Saturday, January 30, 2010

Metal Storm of Destruction

When Alfred Nobel developed a way to control nitroglycerin for explosions, his intent was to make construction and blasting rock safer. He was a man with strong interest in social and peace-related issues and his invention of dynamite was intended to promote industry and progress - not as a giant step in the arms race. As a result, his fortune was used to begin the legacy of the Nobel Peace Prize.
I was reminded of Nobel's story upon learning of Metal Storm, a company that is developing new technology in weapons systems. Their concept is impressive and powerful, as shown in the video below.
Radical idiots in other countries have proven the need for defense, so I don't question those necessary, yet loathsome, tools. However, I am terrified of this next generation of weaponry. I can only wonder what these devices can do in the wrong hands, and I question if they are in the right hands now. The term "boys and their toys" also comes to mind when I consider that no women are on the executive board of this company. Men like Nobel and Gandhi head the list that proves men to be peaceful, yet it seems to take a great deal of testosterone to develop destruction. (Oxymoron intended!).
The U.S. Department of Defense may be ecstatic about the progress, but do they have the technology to defend our soldiers when these weapons are turned against our own forces - and do local police forces have the funding and know-how when these guns are in the hands of gang members and other criminals?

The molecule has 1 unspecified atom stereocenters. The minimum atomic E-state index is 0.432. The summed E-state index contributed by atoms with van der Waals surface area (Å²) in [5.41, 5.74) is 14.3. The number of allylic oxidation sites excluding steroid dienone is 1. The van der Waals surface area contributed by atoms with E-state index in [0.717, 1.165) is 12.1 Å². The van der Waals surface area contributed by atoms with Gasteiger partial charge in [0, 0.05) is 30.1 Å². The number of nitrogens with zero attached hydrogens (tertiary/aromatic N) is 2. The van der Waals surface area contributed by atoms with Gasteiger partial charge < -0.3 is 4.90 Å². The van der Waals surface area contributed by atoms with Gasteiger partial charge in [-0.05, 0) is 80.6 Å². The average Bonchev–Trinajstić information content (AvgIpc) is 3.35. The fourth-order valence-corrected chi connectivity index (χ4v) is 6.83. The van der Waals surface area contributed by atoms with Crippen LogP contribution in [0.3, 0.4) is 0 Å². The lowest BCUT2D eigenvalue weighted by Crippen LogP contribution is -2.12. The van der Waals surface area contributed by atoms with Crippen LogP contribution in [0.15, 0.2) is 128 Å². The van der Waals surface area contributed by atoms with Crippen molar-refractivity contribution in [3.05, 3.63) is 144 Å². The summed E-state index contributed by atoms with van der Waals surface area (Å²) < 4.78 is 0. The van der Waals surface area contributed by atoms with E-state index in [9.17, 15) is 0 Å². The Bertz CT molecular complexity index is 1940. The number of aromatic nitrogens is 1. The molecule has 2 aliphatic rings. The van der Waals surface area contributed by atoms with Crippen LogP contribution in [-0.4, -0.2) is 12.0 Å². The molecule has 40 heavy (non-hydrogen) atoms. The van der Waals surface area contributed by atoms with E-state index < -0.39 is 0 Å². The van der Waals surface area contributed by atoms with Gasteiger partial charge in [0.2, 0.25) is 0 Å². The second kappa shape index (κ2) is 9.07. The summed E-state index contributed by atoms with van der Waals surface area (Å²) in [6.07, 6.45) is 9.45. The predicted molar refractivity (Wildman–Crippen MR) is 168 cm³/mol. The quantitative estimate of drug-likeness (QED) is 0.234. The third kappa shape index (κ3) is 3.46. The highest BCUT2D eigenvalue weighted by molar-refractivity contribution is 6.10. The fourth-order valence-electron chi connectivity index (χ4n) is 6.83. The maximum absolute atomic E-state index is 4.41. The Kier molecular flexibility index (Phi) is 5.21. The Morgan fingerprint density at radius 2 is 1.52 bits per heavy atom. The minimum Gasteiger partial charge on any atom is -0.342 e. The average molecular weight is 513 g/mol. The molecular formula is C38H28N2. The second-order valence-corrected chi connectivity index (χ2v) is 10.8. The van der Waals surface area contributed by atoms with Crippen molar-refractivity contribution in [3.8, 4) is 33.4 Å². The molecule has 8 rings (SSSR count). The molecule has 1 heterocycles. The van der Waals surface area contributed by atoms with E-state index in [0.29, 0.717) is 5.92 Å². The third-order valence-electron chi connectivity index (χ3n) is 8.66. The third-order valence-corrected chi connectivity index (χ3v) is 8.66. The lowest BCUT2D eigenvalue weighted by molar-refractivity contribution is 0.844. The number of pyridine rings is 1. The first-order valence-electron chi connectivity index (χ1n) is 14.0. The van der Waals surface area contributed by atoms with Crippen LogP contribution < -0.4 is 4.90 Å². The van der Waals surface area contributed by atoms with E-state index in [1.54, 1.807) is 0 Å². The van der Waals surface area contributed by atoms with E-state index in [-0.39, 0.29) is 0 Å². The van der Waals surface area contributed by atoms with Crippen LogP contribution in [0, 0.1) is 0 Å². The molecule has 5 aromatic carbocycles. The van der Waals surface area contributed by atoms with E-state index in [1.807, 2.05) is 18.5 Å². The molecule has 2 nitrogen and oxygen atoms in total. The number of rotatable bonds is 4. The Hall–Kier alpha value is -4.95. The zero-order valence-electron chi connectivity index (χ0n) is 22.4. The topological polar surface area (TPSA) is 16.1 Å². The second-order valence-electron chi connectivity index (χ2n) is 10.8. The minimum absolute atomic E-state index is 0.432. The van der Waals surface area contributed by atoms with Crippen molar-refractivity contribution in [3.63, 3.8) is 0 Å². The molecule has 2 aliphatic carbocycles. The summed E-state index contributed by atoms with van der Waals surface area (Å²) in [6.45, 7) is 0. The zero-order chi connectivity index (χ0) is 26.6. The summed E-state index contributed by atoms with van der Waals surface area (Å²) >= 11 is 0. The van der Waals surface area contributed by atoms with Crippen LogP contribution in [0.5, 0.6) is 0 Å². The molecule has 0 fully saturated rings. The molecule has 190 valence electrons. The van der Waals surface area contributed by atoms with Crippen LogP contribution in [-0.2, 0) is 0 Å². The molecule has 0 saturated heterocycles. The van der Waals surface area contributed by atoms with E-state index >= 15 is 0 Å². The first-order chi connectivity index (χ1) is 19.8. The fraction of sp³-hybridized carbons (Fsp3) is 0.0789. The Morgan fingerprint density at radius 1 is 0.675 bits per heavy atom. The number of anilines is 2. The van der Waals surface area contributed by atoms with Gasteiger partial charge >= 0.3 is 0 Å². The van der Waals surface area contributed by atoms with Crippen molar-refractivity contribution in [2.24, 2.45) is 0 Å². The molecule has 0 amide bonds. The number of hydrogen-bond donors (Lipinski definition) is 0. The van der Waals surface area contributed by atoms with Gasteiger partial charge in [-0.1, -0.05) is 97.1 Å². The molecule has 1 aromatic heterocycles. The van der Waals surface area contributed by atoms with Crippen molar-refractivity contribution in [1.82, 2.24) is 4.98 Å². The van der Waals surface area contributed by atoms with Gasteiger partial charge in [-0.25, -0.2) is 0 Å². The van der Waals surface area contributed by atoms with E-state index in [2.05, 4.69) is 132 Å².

Monday, January 18, 2010

Technical "Support"?

God bless the technical support person that has common sense as well as knowledge of their product. I presume they are few and far between, leaving their jobs due to frustration with the multitudes of co-workers that have absolutely no sense at all. These imbeciles can’t find their way through a conversation, much less deal with the average person. Yet, the tone of their canned rhetoric often is demeaning or condescending.
My experience tonight was a carbon copy of prior encounters. The textbook I use to teach a community college course has an instructor’s companion site, and I was having trouble gaining access. To contact tech support online chat, a form must be completed that includes the ISBN for the book, the URL for the site and a statement of the problem.
I stated that I was unable to access the instructor resources at, giving the exact URL.
The conversation is self-explanatory, but I’ve added comments in parentheses:

You are now chatting with robert r